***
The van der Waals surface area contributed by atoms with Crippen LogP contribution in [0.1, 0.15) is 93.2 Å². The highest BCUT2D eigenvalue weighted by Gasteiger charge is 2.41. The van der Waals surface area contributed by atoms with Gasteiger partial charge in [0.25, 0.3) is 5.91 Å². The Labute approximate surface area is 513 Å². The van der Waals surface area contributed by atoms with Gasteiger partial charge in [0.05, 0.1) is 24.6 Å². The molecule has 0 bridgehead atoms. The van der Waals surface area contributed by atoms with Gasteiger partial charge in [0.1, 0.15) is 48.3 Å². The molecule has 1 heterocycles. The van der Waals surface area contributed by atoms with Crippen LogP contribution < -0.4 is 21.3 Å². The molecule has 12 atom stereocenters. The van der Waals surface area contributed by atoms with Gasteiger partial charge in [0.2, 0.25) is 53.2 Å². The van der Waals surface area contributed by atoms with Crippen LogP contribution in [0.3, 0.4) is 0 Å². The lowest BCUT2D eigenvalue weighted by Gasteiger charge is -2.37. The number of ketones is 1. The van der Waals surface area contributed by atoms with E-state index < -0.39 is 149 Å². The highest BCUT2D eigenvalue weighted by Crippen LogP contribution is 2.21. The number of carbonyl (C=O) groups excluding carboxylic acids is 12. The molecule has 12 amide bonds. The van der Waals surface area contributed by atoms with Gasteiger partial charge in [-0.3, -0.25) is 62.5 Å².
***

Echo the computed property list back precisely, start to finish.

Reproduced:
The van der Waals surface area contributed by atoms with Crippen LogP contribution in [0.1, 0.15) is 93.2 Å². The highest BCUT2D eigenvalue weighted by Gasteiger charge is 2.41. The van der Waals surface area contributed by atoms with Gasteiger partial charge in [0.25, 0.3) is 5.91 Å². The Labute approximate surface area is 513 Å². The van der Waals surface area contributed by atoms with Gasteiger partial charge in [0.05, 0.1) is 24.6 Å². The molecule has 0 bridgehead atoms. The van der Waals surface area contributed by atoms with Gasteiger partial charge in [0.1, 0.15) is 48.3 Å². The molecule has 1 heterocycles. The van der Waals surface area contributed by atoms with Crippen LogP contribution < -0.4 is 21.3 Å². The molecule has 12 atom stereocenters. The van der Waals surface area contributed by atoms with Gasteiger partial charge in [0.2, 0.25) is 53.2 Å². The van der Waals surface area contributed by atoms with Crippen LogP contribution in [0.3, 0.4) is 0 Å². The lowest BCUT2D eigenvalue weighted by Gasteiger charge is -2.37. The number of ketones is 1. The van der Waals surface area contributed by atoms with E-state index < -0.39 is 149 Å². The highest BCUT2D eigenvalue weighted by Crippen LogP contribution is 2.21. The number of carbonyl (C=O) groups excluding carboxylic acids is 12. The molecule has 12 amide bonds. The van der Waals surface area contributed by atoms with Gasteiger partial charge in [-0.3, -0.25) is 62.5 Å².